Khulu Skenjana: On the brink of more to come

Khulu Skenjana plays Caesar in the drama series 'The Imposter'. / Supplied
Khulu Skenjana plays Caesar in the drama series 'The Imposter'. / Supplied

TV star Khulu Skenjana has many reasons to be fired up.

Who can blame him? After all, the man became a father for the second time a fortnight ago when his wife, Mona Monyane, gave birth to a baby girl and he is now the proud father of two beautiful girls, Amani and Amaza.

"I am excited to be a father again. I can say 2017 has been a good year, even with its challenges. What can I say, Icamangu livumile [the ancestors are happy]."

But he believes there is more to come.

"In terms of my craft, people have yet to see my artistic layers. They have yet to see the depth that I have from fine art to music. That's why I am saying I am just starting."

Skenjana portrays mentally disturbed Caesar in the drama series The Imposter on Mzansi Magic.

As usual, Skenjana does justice to the character and the role that makes him trend on Sunday nights.

Skenjana says the role of Caesar is a challenge but fun to play.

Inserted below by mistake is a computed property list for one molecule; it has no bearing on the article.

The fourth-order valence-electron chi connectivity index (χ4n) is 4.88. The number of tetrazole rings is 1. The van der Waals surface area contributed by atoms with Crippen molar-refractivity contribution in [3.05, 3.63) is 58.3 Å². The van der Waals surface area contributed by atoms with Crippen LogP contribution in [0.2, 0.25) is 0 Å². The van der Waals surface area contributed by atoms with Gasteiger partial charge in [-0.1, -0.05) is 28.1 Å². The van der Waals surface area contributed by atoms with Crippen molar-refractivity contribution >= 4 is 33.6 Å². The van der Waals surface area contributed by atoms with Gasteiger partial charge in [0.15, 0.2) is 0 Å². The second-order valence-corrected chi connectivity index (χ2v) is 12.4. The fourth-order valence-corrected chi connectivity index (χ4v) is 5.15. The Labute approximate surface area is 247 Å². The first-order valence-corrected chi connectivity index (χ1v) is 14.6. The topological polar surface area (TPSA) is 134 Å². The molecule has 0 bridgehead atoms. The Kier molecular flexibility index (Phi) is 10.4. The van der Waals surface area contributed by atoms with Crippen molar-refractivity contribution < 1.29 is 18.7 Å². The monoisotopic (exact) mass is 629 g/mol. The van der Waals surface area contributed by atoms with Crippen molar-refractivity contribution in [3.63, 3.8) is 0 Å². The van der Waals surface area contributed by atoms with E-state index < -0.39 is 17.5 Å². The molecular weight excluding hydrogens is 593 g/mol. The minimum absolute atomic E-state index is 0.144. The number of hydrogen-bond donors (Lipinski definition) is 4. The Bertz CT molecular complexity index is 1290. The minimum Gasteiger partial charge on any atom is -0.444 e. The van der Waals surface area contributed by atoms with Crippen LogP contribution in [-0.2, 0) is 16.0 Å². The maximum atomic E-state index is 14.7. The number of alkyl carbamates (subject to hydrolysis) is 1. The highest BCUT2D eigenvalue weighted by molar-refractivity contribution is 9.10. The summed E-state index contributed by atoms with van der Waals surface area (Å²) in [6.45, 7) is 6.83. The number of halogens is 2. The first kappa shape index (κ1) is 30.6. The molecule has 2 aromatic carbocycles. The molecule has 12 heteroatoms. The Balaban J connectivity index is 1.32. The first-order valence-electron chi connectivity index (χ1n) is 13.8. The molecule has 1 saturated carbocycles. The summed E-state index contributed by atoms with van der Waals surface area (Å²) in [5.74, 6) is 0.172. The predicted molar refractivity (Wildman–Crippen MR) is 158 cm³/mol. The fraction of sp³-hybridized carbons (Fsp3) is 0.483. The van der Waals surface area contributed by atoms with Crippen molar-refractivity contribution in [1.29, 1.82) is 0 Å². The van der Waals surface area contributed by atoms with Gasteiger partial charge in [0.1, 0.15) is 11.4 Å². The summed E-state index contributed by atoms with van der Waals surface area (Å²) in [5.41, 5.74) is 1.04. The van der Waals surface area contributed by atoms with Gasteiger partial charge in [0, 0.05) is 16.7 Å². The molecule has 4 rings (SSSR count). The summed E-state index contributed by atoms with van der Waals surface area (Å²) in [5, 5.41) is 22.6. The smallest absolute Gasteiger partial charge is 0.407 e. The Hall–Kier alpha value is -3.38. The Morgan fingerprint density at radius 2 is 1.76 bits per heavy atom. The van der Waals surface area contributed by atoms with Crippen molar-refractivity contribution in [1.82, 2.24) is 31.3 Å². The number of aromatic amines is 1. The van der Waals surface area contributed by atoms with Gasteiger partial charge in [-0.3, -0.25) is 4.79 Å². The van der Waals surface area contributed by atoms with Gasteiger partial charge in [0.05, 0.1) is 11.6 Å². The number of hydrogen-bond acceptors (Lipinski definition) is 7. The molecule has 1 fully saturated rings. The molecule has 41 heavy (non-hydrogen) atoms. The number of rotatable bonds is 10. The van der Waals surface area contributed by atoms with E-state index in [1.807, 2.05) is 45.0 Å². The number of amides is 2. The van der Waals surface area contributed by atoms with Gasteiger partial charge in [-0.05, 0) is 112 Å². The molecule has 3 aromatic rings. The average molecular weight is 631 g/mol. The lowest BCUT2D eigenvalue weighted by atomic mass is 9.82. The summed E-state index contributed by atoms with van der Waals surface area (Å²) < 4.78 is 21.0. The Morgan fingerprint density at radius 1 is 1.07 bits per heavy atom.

"The fun is in the execution of the character.

"It was not easy to play the role because we are dealing with mental illness, and people who are broken."

"I had fun acting alongside Thishiwe [Ziqubu]. It was psychologically challenging for her to portray two roles in two different environments, but she pulled it off."

What makes The Imposter watchable is how the directors have successfully used Ziqubu as twin sisters Mantwa and Matshepo.

Skenjana explains that for the role of Caesar, he went all out.

"Caesar is from Mamelodi. In terms of language, I had to make sure I reflected where he comes from. To master the lingo, I was assisted by Vincent Mahlangu, and my wife.

"There is a lot that people have yet to learn about Caesar. They are going to learn about who he is and how he ended up living alone.

"It is something that I don't want to share. I will let them discover it."

Apart from being passionate about his craft, Skenjana appreciates the finer things in life; good food, good music and good company.

Coming from Senaoane, Soweto, he dreams of owning a jazz restaurant where he would be the chef . But his interests don't end there. He also co-produced a 24-minute film, The Hangman.

It explores the broken relationship between a father and son.

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